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Rev. Bras. entomol. vol.48 no.2 São Paulo June 2004
Species of Oukuriella Epler (Diptera, Chironomidae) inside freshwater sponges in Brazil
Fabio de Oliveira RoqueI; Susana Trivinho-StrixinoI; Sheyla Regina Marques CouceiroII; Neusa HamadaII; Cecília Volkmer-RibeiroIII; Maria Conceição MessiasIV
IUniversidade Federal de São Carlos, Programa de Pós Graduação em Ecologia e Recursos Naturais, Laboratório de Entomologia Aquática, Departamento de Hidrobiologia. Caixa Postal 676, 13565-905 São Carlos-SP, Brazil
IIInstituto Nacional de Pesquisas da Amazônia, Coordenação de Pesquisas em Entomologia. Caixa Postal 478, 69011-970 Manaus-AM, Brazil
IIIMuseu de Ciências Naturais, Fundação Zoobotânica do Rio Grande do Sul. Caixa Postal 1188, 90690-000 Porto Alegre-RS, Brazil
IVInstituto Oswaldo Cruz, Departamento de Entomologia. Av. Brasil 4365, 21045-900 Rio de Janeiro-RJ, Brazil
Larvae of Oukuriella Epler, 1986 (Diptera, Chironomidae) inside freshwater sponges are reported for the first time in Brazil.
Keywords: Oukuriella; Chironomidae; Diptera; freshwater sponges; Porifera.
Espécies de Oukuriella Epler (Diptera, Chironomidae) no interior de esponjas de água doce no Brasil. Larvas de Oukuriella Epler, 1986 no interior de esponjas de água doce são registradas pela primeira vez no Brasil.
Palavras-chave: Chironomidae; Diptera; esponjas de água doce; Oukuriella; Porifera.
The present work is part of a study on Chironomidae living inside freshwater sponges in Brazilian aquatic systems that is carried on. Chironomidae found in freshwater sponges in the River Paraná, reservoirs in the State of São Paulo, and in Amazonian streams have many unusual larvae with strongly sclerotised structures, which make the identification very difficult. After rearing the larvae in laboratory to obtain pupae and adults, we identified them as belonging to Oukuriella Epler, 1986. The specimens are deposited in the collection of the Laboratório de Entomologia Aquática da Universidade Federal de São Carlos (SP) and Coleção Entomológica do Instituto Nacional de Pesquisas da Amazônia, Manaus (AM), Brazil. The freshwater sponges are deposited in the Museu de Ciências Naturais da Fundação Zoobotânica do Rio Grande do Sul (RS), Brazil.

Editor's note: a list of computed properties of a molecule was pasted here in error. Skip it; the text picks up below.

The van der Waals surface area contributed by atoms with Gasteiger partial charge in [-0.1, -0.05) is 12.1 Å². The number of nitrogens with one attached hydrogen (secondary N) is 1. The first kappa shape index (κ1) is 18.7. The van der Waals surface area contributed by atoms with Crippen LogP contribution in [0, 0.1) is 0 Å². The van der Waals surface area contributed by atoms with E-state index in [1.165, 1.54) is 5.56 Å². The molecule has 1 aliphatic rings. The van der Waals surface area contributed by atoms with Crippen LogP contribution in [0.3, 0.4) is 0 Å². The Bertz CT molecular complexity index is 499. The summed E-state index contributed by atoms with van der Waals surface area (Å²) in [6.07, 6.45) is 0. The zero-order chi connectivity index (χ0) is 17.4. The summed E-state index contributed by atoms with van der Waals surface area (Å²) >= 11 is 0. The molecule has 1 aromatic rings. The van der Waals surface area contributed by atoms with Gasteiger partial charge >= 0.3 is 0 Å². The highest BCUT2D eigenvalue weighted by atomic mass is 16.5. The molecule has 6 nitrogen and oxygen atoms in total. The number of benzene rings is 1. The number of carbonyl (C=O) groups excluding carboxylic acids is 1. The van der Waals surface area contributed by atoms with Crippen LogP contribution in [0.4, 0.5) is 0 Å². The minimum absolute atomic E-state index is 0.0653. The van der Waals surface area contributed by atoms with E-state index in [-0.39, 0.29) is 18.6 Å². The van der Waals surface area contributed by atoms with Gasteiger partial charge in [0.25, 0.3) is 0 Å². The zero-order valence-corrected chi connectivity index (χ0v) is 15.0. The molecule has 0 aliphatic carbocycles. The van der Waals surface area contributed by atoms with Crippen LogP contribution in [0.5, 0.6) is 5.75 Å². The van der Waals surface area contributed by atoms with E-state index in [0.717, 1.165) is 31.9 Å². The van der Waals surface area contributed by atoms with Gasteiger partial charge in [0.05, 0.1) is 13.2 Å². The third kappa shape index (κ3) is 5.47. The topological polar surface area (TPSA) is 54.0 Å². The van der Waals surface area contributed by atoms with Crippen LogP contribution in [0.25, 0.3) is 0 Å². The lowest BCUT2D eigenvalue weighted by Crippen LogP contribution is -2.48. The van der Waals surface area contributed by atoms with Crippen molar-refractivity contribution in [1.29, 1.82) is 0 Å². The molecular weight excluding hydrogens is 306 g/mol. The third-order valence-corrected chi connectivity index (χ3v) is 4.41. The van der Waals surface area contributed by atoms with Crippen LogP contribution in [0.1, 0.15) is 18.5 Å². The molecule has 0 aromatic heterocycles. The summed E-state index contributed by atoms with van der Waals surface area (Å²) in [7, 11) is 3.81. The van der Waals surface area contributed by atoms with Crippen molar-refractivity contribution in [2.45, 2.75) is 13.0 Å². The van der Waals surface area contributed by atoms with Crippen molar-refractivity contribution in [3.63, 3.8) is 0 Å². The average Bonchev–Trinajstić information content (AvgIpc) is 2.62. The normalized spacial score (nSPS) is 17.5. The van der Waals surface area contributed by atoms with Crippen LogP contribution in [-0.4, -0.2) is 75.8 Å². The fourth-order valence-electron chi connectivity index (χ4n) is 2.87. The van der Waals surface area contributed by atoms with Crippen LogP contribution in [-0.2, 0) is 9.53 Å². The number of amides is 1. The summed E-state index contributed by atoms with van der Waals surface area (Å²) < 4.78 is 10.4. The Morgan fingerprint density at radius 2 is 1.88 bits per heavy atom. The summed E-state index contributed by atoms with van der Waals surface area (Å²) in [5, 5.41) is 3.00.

After the genus Oukuriella has been established (EPLER 1986) the taxonomic knowledge was increased by successive studies: EPLER (1996), MESSIAS & FITTKAU (1997), MESSIAS (1998), MESSIAS & OLIVEIRA (1999), MESSIAS et al. (2000). However, there are few ecological reports on the genus and of the 17 Oukuriella species described, the larval stage is known only for O. intermedia Messias, Fittkau & Oliveira, 2000.
The Oukuriella spp. larvae living inside six species of freshwater sponges were analyzed (Table I). All the species belong to the "third group" which, according to MESSIAS (1998), is characterized by marked wings and abdominal tergites with setal tufts.
All the sponges collected have been reported to South America freshwater systems by VOLKMER-RIBEIRO (1981), but there are few ecological studies about their association with macroinvertebrates (VOLKMER-RIBEIRO & ROSA-BARBOSA 1974; MELÃO & ROCHA 1996).
Chironomidae larvae in freshwater sponges have been studied by different authors (STEFFAN 1967; ROBACK 1968; TOKESHI 1993; TOKESHI 1995; MATTESON & JACOBI 1980; MELÃO & ROCHA 1996). Although many chironomid larvae have been found in sponges, only Demeijerea Kruseman, 1933 and Xenochironomus Kieffer, 1921 are recognized as associated with them. According to TOKESHI (1995) association between chironomid larvae and animal hosts, like sponges, is poorly studied and often lack sufficient analytical rigor to establish the association. However, in the case of Oukuriella several factors point out to an undeniable association with freshwater sponges: high occurrence of spicules in the gut contents of the larvae; occurrence of different species in different sponges from a wide area of Brazil (Table I); increase in the sclerotisation of larval structures during their development; restriction of Oukuriella larvae to sponges (in all the places where the sponges were collected, we have also searched for larvae in other habitats, such as macrophytes, stones and sediments, but no larvae were found).
Finally, we would like to emphasize that evolutionary approach to the study of the relationship between Oukuriella and sponges may contribute to the phylogenetic and biogeographic knowledge of both groups.
Acknowledgements. We would like to thanks Antonio Pacheco and Orlando Mateus for field assistance. This work was partially supported by the Fundação para o Amparo a Pesquisa do Estado de São Paulo (FAPESP) within the BIOTA/FAPESP The biodiversity Virtual Institute Program (www.biotasp.org.br).
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Received 05.VIII.2003; accepted 25.II.2004